Would rate it 10 stars if I could. The best set ever!
D. Ribel | Steelers Nation | 03/28/2004
(5 out of 5 stars)

"Hank Williams will always be the King of Country Music! No matter how hard CMT tries to make Johnny Cash look better or to seem more important, even the legacy of Johnny Cash in a hundred years, will fall short of that of Hank Williams". They placed Cash at #1 all time on their top 40 Men of country Music, with Hank at # 2. They gave Cash five songs and Hank only four in their best 100 songs of Country music, and made sure to place Cash's highest ranking song just ahead of Hank's. And gave Cash the #1 video of all time with "Hurt" and placed the historic "There's a Tear in my Beer" duet with Hank JR. all the way down at #18. This only makes CMT look uncreditable and silly. This set and especially "The Complete Hank Williams" put to shame "The Essential Johnny Cash 1955-1983" and his new "Unearthed" set. As much as I love Johnny Cash,(I actually believe that Merle Haggard is more talented and influential to pure Country music than anyone but Hank)Hank Williams will always be the reason Country made it to the mainstream and stayed there. NOW, What I am about to say is very important. If you are looking for a Hank set for yourself or as a gift for someone else, this is the one to get. Let me explain. "The Complete Hank Williams", lets face it, is not very affodable and would only be respected by a true Die Hard. "40 Greatest Hits", though very good, really needed to be extended, as was done here. "The Ultimate Collection" is harldly that, with the last five or six songs not being the original studio versions, but live recodings, and replacing some of the stadards from "40 Greatest Hits" with demos. The demos are great, but don't sacrifice the popular session songs for them. The U.K. box set "Hillbilly Hero", is great for the price, but it only goes through 1951, the 4th disc is Health and Happiness shows, which are nice to have, the problem is they are in place of all of his recodings from 1952. "Original Singles Collection" is great for what it includes as well for what it does not. It contains all the singles released under the name Hank Williams, which is almost every thing. It excludes, with the exception of one or two, the "Luke the Drifter" songs, which were more spoken than sung, and duets with Audery, which were over powered by her less than perfect voice. Those, as well, really throw off the rotation, they are better listend to by them selves. "Ramblin Man" is here because it is sung the all the way, and was re-released under Hank's name after his death in 1953. This set has alot of great demos but does not sacrifice any standards to place them there, and they are at the end of disc three so they don't interupt the flow of things. If you only had one set of one artist in all of popular music, this would be the one to have. Hank Williams was the best singer/songwriter ever and is the most important and influential artist in all of popular music. This set shows why."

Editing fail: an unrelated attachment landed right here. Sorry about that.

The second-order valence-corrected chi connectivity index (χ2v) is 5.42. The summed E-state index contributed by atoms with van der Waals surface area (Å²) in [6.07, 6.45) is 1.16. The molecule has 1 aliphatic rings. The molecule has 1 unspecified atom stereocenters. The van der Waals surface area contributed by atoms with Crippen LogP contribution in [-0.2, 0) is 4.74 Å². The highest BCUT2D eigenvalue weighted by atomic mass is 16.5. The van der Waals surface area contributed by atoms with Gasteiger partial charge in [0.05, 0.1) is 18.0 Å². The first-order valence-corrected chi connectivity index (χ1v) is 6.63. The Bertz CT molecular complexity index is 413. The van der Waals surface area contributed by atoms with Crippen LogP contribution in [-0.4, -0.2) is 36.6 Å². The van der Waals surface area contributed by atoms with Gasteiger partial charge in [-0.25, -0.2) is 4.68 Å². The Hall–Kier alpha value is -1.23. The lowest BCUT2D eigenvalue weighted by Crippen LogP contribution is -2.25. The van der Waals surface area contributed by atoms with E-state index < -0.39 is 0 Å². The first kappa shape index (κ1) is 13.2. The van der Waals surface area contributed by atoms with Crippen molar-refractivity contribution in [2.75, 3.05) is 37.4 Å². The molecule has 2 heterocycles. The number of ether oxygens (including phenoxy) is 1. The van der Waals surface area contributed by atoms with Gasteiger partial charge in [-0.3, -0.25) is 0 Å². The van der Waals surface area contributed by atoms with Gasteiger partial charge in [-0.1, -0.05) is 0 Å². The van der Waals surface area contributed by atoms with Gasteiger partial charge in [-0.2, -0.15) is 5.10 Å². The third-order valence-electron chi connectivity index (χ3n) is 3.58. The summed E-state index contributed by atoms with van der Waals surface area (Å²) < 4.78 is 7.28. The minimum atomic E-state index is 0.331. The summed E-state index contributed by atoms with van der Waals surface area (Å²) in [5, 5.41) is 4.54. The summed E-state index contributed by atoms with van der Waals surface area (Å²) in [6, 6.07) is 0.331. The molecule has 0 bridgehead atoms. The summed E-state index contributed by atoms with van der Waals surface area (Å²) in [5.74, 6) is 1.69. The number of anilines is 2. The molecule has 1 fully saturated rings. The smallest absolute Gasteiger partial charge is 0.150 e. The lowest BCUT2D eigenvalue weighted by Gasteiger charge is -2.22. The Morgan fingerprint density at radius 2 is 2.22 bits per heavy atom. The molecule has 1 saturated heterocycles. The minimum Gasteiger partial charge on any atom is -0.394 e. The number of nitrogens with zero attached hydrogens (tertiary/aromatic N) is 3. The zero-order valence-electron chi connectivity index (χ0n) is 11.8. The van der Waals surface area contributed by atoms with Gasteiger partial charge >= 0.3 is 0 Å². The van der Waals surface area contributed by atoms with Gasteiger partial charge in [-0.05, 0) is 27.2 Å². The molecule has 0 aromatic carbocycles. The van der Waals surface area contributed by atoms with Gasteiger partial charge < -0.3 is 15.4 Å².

Awesome box set with some pros and some cons
B. Lynch | 12/22/2002
(5 out of 5 stars)

"Alright. This a fine and dandy box set, let's check out the pros and cons.
*84 tracks, hey - that's a lot of music. 64 singles that include pretty much everything Hank every released plus 20 demos and unreleased tracks.
*the liner notes are very good. they include a bio of Hank's life and information on the release of each single.Cons:
*The quality on two songs is bad. They are "I'm not Coming Home Anymore" and "Something Got a Hold of Me." These two song really [are bad] quality-wise and are painful to listen to. I don't know why there is a seperate credit for the company that remastered "I'm not Coming Home Anymore" because the team that handled that should be [fired]. Some stuff was unreleased for a reason, guys.
*Packaging, it's in a double-cd case. I'd prefer a box.
*It doesn't include the Luke the Drifters (with the exceptions "Please Make Up Your Mind" and "Ramblin' Man") or Audrey duets (with the exception of "Something Got a Hold of Me") - this isn't really a problem for me since I don't like the luke the drifter monologues, only Ramblin' Man is good..and, as proven by the one duet here, Audrey sucked - so I don't miss those either.All in all this is a great box set. Pick it up if you want a great overview better than "40 Greatest" and less than "Complete Hank""